Saturday, January 07, 2006

Si, Mexico

I checked my messages as soon as I walked through the door, and chose to ignore those from credit departments. I opened my mail; there was a cheque in one envelope for more than I’d planned on. Rent. I can pay it.

Alone, in my clean and cluttered apartment, I exhaled: Yesssssssss.

With a quick finger calculation I determined how long it will take me to become debt-free. Another determined how soon I’ll be able to return to Mexico.

Welcome the New Year. My thoughts catapulted back to the beach at midnight.

Unpacking only those items I feared may have broken during my travels (una calaca for Dia de los Muertes, Banda CDs and sacred heart mirrors – yes, now you too can see yourself in the sacred heart of Jesus, even if your soul can’t).

Then, I called my girlfriends, grabbed a bottle of wine and the two Mescal samplers I imported as gifts and packed a clean pair of panties so I could stay at their house that night instead of mine. Mine was uncomfortably familiar. The panties, and the slice of pizza I choked down on the way, are the only evidence of any remaining survival instinct I had upon my return to Canada.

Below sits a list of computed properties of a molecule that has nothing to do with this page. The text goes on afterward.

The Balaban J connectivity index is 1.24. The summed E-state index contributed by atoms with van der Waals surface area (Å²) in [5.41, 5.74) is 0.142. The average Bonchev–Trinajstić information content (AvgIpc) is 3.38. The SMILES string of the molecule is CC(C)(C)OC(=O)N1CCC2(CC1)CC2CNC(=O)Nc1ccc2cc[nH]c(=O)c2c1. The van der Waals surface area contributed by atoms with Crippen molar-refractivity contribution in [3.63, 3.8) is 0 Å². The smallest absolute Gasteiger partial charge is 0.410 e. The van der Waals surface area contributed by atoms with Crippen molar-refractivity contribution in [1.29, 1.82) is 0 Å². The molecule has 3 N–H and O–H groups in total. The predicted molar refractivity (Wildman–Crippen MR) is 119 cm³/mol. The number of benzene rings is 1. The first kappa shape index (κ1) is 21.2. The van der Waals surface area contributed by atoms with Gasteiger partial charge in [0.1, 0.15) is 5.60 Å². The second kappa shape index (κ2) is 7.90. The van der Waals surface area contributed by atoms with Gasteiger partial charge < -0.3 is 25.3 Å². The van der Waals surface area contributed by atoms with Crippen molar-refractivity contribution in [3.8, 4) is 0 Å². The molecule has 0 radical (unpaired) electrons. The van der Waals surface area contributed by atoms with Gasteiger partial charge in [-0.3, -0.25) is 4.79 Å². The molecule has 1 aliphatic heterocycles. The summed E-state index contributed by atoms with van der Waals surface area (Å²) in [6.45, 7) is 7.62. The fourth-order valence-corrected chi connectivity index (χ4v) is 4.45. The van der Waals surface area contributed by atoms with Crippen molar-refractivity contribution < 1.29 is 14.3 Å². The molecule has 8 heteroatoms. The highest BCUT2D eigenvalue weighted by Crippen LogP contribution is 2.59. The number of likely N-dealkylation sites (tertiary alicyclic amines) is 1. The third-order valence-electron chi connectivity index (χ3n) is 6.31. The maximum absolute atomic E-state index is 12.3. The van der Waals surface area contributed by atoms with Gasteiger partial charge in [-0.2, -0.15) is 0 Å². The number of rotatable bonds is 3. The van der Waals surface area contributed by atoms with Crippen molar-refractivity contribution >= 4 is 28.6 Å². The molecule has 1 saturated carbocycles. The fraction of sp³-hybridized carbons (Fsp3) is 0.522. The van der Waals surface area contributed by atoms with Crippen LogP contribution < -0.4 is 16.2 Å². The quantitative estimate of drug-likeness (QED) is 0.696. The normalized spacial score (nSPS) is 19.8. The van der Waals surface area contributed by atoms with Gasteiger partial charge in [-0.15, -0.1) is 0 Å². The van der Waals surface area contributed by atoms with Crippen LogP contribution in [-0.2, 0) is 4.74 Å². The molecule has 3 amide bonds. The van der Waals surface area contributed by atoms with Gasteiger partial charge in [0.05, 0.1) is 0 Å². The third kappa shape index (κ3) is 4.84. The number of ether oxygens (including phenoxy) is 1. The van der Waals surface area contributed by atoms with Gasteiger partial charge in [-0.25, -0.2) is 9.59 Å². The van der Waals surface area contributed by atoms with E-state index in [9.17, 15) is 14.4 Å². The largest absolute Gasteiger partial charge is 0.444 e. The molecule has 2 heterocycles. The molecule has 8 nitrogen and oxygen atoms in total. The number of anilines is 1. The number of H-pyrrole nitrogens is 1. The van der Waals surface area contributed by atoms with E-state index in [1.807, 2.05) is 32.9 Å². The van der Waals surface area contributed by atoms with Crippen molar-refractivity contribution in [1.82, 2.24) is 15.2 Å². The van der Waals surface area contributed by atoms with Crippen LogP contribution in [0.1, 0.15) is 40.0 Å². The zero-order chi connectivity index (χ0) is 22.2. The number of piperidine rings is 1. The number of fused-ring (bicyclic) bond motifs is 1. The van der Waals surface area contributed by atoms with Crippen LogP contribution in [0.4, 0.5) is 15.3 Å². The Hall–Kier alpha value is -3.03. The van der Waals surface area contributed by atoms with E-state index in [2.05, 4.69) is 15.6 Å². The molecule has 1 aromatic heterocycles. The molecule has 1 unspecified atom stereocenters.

I’d been washing my hair with a bar of soap for three days. I left a little sand on the seat of each toilet I visited. My skin is a little browner, my freckles have gone mad, and my feelings fluctuate between intense excitement and profound loss, distracted only by my itchy scalp and oozing mosquito wounds. I needed to be with my friends. I needed to sooth my soul with red wine, the preferred treatment for moments like this in my home base, wearing more sand than make-up.

Although it was a short trip, a solid chunk of my heart stayed in Mexico, a little bit at each casa de huespedes, at each beach, on each boat and with each person with patience enough to help me learn Spanish and talk to me about Mexican history, politics and love and contradictions. In exchange for an intimate travel experience, Mexico tapped into my core and took a little more of it everyday. Perhaps this is why the Mexicans I met said Mexico has so much heart. They’re stolen from unsuspecting young women – and in Mexico they stay.

The last time I felt like this about a place, I moved to New York for three months.

Zihua, you turned me inside out. Once you have my heart, you can have the rest of me.

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